In 1994, he was a founding producer for Wattenberg's Think Tank with Ben Wattenberg. That same year he moved to New River Media, an independent television production company, which produced "Think Tank" as well as numerous other television programs and projects. Goldberg worked on a large number of television projects across the United States, as well as in Europe and Japan. He wrote, produced, and edited two documentaries for New River Media, Gargoyles: Guardians of the Gate and Notre Dame: Witness to History.

He joined National Review as a contributing editor in 1998. By the end of that year he was asked to launch National Review Online (NRO) as a sister publication to National Review. He served as editor of NRO for several years and later became editor-at-large.[when?]

Clinton–Lewinsky scandal[edit]

Goldberg’s career as a pundit was launched following his mother Lucianne Goldberg's role in the Clinton–Lewinsky scandal, when he wrote about the "media siege" on his mother’s apartment in The New Yorker.[3][4]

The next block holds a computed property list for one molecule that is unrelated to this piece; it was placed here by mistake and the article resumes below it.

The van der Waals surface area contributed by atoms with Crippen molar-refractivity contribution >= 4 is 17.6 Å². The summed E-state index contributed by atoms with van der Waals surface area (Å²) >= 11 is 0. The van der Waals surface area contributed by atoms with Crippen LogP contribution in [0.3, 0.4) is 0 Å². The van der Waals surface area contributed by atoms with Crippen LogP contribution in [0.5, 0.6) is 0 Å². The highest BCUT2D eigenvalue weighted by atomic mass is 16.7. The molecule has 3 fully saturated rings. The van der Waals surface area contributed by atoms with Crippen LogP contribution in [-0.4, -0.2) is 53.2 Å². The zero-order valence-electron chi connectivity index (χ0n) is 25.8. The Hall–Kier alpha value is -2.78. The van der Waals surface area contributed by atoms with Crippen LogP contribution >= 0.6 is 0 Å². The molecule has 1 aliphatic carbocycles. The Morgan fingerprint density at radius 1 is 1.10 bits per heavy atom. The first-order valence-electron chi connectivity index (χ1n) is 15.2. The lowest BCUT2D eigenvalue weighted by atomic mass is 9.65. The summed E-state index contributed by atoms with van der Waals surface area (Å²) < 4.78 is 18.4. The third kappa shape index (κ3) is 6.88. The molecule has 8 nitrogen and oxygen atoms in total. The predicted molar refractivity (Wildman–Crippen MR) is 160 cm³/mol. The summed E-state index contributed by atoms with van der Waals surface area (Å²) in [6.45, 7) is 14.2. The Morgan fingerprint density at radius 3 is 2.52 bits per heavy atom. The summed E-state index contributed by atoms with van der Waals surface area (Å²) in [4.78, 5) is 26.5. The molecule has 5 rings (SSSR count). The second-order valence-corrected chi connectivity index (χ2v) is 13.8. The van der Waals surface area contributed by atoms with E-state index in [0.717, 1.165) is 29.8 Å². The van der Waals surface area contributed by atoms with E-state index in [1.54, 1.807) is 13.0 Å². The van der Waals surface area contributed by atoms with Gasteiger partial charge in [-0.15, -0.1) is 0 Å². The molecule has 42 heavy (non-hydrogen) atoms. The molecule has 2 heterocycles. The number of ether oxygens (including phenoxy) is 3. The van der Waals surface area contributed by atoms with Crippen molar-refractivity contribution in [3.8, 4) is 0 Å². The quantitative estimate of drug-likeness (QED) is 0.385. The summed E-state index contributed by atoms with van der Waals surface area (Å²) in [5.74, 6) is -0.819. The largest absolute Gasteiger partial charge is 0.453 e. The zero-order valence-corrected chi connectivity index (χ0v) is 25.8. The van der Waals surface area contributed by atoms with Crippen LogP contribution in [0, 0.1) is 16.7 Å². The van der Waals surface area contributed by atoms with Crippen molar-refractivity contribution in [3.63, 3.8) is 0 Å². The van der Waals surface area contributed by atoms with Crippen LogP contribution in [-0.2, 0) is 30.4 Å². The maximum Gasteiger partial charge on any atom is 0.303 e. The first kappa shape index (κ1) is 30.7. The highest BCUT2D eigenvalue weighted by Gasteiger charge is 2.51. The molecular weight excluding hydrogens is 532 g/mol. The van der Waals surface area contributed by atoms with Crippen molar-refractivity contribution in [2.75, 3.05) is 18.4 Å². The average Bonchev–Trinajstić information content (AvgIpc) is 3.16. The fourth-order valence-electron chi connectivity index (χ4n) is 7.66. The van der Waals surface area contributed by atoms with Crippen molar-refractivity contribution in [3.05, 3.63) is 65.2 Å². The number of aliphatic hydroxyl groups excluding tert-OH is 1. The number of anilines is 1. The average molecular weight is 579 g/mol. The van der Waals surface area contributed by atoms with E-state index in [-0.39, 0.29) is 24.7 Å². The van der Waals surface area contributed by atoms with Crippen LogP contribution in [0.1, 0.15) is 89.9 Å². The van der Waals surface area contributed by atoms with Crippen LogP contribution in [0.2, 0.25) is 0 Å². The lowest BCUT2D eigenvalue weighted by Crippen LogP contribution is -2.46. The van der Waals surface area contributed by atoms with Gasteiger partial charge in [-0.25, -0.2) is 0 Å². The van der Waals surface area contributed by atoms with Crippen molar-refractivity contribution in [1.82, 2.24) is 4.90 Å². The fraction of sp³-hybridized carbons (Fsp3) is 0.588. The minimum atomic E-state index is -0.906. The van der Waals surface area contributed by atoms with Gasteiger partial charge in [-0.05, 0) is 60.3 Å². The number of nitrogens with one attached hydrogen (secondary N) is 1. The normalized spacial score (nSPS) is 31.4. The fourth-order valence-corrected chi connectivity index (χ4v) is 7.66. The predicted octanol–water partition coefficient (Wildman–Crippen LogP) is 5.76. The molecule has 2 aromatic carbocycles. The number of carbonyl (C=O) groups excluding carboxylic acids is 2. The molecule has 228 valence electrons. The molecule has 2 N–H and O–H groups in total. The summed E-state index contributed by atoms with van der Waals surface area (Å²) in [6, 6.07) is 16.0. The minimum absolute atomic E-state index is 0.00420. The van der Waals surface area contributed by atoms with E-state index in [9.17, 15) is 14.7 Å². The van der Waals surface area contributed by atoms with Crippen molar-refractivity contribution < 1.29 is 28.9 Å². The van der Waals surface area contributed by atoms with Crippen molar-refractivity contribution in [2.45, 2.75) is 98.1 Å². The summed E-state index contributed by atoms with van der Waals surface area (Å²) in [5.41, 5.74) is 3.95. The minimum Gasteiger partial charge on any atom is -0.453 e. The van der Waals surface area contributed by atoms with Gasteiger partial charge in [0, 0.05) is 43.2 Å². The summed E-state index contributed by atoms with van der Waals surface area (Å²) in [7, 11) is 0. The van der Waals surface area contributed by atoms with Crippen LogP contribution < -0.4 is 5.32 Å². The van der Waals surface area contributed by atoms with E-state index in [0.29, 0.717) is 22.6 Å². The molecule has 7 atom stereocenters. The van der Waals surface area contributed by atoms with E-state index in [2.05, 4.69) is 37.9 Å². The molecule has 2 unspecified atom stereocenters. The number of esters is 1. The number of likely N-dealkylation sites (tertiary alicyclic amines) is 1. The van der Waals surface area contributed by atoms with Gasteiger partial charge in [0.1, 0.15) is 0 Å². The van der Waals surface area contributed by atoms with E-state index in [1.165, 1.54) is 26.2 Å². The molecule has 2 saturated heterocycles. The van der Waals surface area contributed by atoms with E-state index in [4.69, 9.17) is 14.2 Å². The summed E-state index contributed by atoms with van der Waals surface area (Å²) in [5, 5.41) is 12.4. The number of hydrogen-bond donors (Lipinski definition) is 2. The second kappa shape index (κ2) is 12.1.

Goldberg has spoken of his mother and the Lewinsky scandal:

My mother was the one who advised Linda Tripp to record her conversations with Monica Lewinsky and to save the dress. I was privy to some of that stuff, and when the administration set about to destroy Lewinsky, Tripp, and my mom, I defended my mom and by extension Tripp... I have zero desire to have those arguments again. I did my bit in the trenches of Clinton's trousers.[5]

These tapes became the focal point of the Lewinsky scandal. Goldberg was privy to the tapes and the conversations his mother had with Tripp because he served as a vice president of his mother's now-defunct literary agency. When the scandal broke, Goldberg defended his mother and Tripp during the ensuing media firestorm.[citation needed]

Current work[edit]

Goldberg has a twice-weekly column at National Review Online, which is syndicated to numerous papers across the United States, and at Townhall.com. He also writes an occasional "Goldberg File" column at National Review that is typically longer, and more culture or interest oriented. Goldberg is also a frequent poster at the National Review Online blog "The Corner".